Farmers in “priority” watersheds will be the first to receive funding from an innovative new conservation incentives program that links federal farm conservation payments to environmental performance.
The U.S. Department of Agriculture in December released the rules for the Conservation Security Program, which pays farmers $20,000 to $45,000 annually for greater levels of conservation on their farms. Payments could be in several forms, including payments for new practices, maintenance of existing practices and exceptional conservation efforts.
“The Conservation Security Program will reward the best and motivate the rest by identifying those agricultural producers who historically have been the best stewards of their land, while providing incentives for those who want to increase conservation practices,” said USDA Secretary Ann Veneman.
Many conservation and farm groups hailed CSP as the centerpiece of a farm bill that dedicated unprecedented funding for farmland conservation programs. Many in the Bay region have seen the CSP as a way to encourage even greater efforts to curb runoff from agricultural lands, which contribute about two-fifths of the nutrients reaching the Chesapeake.
Whether the region will immediately benefit, though, is unclear. Congress has capped funding for a program that was originally designed to be an entitlement program with unlimited funding, and only provided $41 million for the current fiscal year.
To focus funds, the rule proposes to prioritize eligibility in selected priority watersheds. Once the eligible watersheds are announced, farmers would be given the opportunity to enroll in the program next summer.
CSP advocates were glad the new rule was finally released, but were disappointed that the USDA limited the program to priority watersheds.
“This quite simply is not the Conservation Security Program as it was passed by Congress and signed by the president,” said Ferd Hoefner, policy director of the Sustainable Agriculture Coalition. “The authority to severely limit the program in this way simply does not exist, either under current law or under the terms of the pending omnibus appropriations bill. Farmers were promised a nationwide, comprehensive stewardship program and they should let the USDA know they do not favor being denied access in this fashion.”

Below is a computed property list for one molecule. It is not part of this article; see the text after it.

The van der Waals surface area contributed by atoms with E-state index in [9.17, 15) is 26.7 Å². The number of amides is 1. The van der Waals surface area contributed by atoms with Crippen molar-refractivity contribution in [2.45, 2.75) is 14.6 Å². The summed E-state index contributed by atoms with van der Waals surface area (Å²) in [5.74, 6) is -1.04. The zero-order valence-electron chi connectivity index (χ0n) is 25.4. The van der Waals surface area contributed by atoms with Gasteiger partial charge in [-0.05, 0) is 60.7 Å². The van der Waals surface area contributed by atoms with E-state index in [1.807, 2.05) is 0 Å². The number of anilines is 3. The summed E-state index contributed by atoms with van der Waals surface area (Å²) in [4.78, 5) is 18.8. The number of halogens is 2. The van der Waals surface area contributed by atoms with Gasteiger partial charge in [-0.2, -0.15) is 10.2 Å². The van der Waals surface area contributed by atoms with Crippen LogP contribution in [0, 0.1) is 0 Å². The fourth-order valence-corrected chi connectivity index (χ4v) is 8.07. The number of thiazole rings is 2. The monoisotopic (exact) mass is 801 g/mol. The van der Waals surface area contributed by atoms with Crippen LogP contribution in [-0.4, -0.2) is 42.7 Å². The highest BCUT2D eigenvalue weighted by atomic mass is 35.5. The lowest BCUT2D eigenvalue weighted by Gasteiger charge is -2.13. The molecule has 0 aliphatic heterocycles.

Hoefner noted that other Farm Bill provisions permit the USDA to target conservation funds at high priority watersheds, and that the USDA has not yet implemented these provisions.
Under the proposal, agricultural land in cropland, orchards, vineyards, pasture and range will be eligible for CSP, regardless of size, location or crops produced. Forest land or land enrolled in USDA land retirement programs, such as the Conservation Reserve Program, Wetlands Reserve Program or Grassland Reserve Program, are not eligible.
Farmers hoping to receive payments from the new program must address water quality and soil quality concerns, and enrollment will be targeted to those demonstrating the highest levels of stewardship. CSP payment limitations will be based on three “tiers” that represent increasing levels of “resource treatment,” according to the USDA.
The three tiers are capped at $20,000, $35,000 and $45,000 annually and will last for five years for Tier I and 5-to-10 years for Tier II and Tier III.
To be eligible for a $20,000 payment under Tier I, a farmer must meet USDA water and soil quality practice standards for part of their farm. To be eligible, for Tier II, farmers would have to meet USDA water and soil quality standards for their entire farm.
Water and soil quality practices include crop rotations, cover crops, tillage practices, prescribed grazing, nutrient and manure management, wind barriers, conservation tillage, filter strips, terraces, grassed waterways, pesticide management, and better use of irrigated water. The USDA has recently updated the agency’s official standards.
To be eligible for Tier III, farmers must have addressed “all resource concerns” to a “resource management level” and must agree to implement additional conservation practices. The USDA has also promulgated rules and regulations to clarify the steps farmers must take to meet this relatively high standard.
The Omnibus Appropriations Bill for fiscal year 2004, which was pending before the Congress at press time, restores the CSP to an entitlement program with unlimited funding. But, some officials and observers expect Congress to continue to provide annual appropriations for a program that could cost $7 billion or more over the next 10 years.
The USDA pledged to reconsider the rule if Congress restores the program to an entitlement program.
Some agricultural analysts think the CSP and other conservation programs could ultimately provide a “relief-valve” for traditional subsidy payments for grain, cotton and rice producers. Those payments have increased so much that they run afoul of limits set by trade agreements.
Such subsidies are not supposed to exceed $19 billion annually, and that cap may fall to $10 billion under a Bush administration proposal. The administration has proposed to lower such “trade distorting” subsidies to $10 billion if other nations agree to lower tariffs on U.S. exports.
“CSP could provide a simple way to reward performance and boost farm income without violating future trade agreements,” said Allen Hance, senior policy analyst for the Northeast-Midwest Institute, a Washington, D.C. think tank. “Farm groups are at least as excited about this program as conservation groups, and might really embrace CSP as one way to build a farm safety net that meets their economic needs and complies with our trade agreements.”